On the third batch of parts, the cleaning solution was less effective, but I'm very happy with how it worked.
    The internal passages are clear and I only need to do a little "touch-up" where the varnish was thickest in the bottom of the float bowls.

    More soon!
     
  2. 1957buickwagon

    1957buickwagon Member

    Joined:
    Aug 26, 2014
    Messages:
    15
    Likes Received:
    0
    Trophy Points:
    8
    Location:
    Michigan - Metro Detroit Area
    Joe..looking good my man. Ultrasonic cleaner? Where the heck did you pick that up? Very cool..let's try to get together soon. 1957buickjim
     
  3. Stormin' Norman

    Stormin' Norman Well-Known Member

    Joined:
    May 30, 2007
    Messages:
    19,625
    Likes Received:
    18
    Trophy Points:
    812
    Wagon Garage:
    1
    Location:
    Winnipeg, Manitoba, Canada
    For the pits in the grille, this guy has the right stuff and DIY videos:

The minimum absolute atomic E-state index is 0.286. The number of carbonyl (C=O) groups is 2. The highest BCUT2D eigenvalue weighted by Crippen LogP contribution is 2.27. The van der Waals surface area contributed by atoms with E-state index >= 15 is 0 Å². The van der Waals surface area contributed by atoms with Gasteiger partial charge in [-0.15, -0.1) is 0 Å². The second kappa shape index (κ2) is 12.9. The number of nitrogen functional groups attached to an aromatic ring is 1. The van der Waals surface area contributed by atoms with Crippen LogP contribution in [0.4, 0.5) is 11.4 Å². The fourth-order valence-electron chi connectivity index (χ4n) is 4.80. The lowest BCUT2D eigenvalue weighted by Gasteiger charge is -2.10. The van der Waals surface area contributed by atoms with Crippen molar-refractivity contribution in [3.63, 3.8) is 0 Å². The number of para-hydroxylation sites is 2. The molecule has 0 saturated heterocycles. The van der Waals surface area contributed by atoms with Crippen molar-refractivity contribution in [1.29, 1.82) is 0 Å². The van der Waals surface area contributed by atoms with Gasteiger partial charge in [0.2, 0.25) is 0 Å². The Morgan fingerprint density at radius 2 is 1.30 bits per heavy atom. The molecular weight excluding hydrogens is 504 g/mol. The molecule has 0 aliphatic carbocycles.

http://muggyweld.com/

    I've bought stuff from him. Good products. good service.
     
  4. ModelT1

    ModelT1 Still Lost in the 50's

    Joined:
    May 18, 2011
    Messages:
    22,001
    Likes Received:
    1,265
    Trophy Points:
    798
    Wagon Garage:
    1
    Location:
    Central Illinois
    Nice update. Looking good so far. The ultrasonic cleaner is doing a great job.
    Tell us more about it.
     
  5. jmt455

    jmt455 Well-Known Member

    Joined:
    May 22, 2009
    Messages:
    2,300
    Likes Received:
    176
    Trophy Points:
    163
    Wagon Garage:
    1
    Location:
    SE Michigan
    I have been thinking about getting an ultrasonic cleaner for a while now. I've seen how well they work on jewelry and have been reading about their use for cleaning auto and motorcycle parts. They are popular with weapon restorers and ammo re-loaders, too.

    I programmed a search on eBay and I bid on one that was big enough to handle a carburetor throttle body.

    I got a bare-bones Branson unit. It's got a 9 or 10 liter tank and just a simple on/off switch. No heater or timer, but I was willing to go without any bells and whistles.